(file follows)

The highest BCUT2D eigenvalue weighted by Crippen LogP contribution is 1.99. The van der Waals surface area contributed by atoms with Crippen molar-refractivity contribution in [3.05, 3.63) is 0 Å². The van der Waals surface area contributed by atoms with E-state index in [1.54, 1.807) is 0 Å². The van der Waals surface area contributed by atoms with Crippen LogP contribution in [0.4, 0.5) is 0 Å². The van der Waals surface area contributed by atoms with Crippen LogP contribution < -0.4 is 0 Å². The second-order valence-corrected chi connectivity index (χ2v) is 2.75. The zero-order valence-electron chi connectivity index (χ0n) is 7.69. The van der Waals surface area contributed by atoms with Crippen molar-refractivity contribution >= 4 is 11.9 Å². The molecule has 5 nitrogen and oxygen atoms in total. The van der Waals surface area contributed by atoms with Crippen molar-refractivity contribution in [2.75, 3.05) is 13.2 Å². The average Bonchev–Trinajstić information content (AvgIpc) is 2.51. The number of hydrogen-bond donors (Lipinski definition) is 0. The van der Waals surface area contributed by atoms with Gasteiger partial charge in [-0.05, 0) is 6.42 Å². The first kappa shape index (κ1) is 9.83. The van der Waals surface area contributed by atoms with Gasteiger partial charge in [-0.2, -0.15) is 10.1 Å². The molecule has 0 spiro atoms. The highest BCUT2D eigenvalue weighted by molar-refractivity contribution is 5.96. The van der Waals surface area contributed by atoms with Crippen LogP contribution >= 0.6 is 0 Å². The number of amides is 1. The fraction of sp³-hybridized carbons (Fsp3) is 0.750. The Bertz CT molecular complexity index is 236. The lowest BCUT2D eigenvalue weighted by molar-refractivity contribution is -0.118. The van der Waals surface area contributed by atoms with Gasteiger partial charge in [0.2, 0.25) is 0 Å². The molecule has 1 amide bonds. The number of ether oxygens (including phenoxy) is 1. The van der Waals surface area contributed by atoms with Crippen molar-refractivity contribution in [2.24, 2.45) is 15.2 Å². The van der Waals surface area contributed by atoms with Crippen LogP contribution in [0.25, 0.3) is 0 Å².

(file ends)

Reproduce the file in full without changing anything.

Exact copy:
The highest BCUT2D eigenvalue weighted by Crippen LogP contribution is 1.99. The van der Waals surface area contributed by atoms with Crippen molar-refractivity contribution in [3.05, 3.63) is 0 Å². The van der Waals surface area contributed by atoms with E-state index in [1.54, 1.807) is 0 Å². The van der Waals surface area contributed by atoms with Crippen LogP contribution in [0.4, 0.5) is 0 Å². The van der Waals surface area contributed by atoms with Crippen LogP contribution < -0.4 is 0 Å². The second-order valence-corrected chi connectivity index (χ2v) is 2.75. The zero-order valence-electron chi connectivity index (χ0n) is 7.69. The van der Waals surface area contributed by atoms with Crippen molar-refractivity contribution >= 4 is 11.9 Å². The molecule has 5 nitrogen and oxygen atoms in total. The van der Waals surface area contributed by atoms with Crippen molar-refractivity contribution in [2.75, 3.05) is 13.2 Å². The average Bonchev–Trinajstić information content (AvgIpc) is 2.51. The number of hydrogen-bond donors (Lipinski definition) is 0. The van der Waals surface area contributed by atoms with Gasteiger partial charge in [-0.05, 0) is 6.42 Å². The first kappa shape index (κ1) is 9.83. The van der Waals surface area contributed by atoms with Gasteiger partial charge in [-0.2, -0.15) is 10.1 Å². The molecule has 0 spiro atoms. The highest BCUT2D eigenvalue weighted by molar-refractivity contribution is 5.96. The van der Waals surface area contributed by atoms with Crippen LogP contribution >= 0.6 is 0 Å². The number of amides is 1. The fraction of sp³-hybridized carbons (Fsp3) is 0.750. The Bertz CT molecular complexity index is 236. The lowest BCUT2D eigenvalue weighted by molar-refractivity contribution is -0.118. The van der Waals surface area contributed by atoms with Gasteiger partial charge in [0.2, 0.25) is 0 Å². The molecule has 1 amide bonds. The number of ether oxygens (including phenoxy) is 1. The van der Waals surface area contributed by atoms with Crippen molar-refractivity contribution in [2.24, 2.45) is 15.2 Å². The van der Waals surface area contributed by atoms with Crippen LogP contribution in [0.25, 0.3) is 0 Å².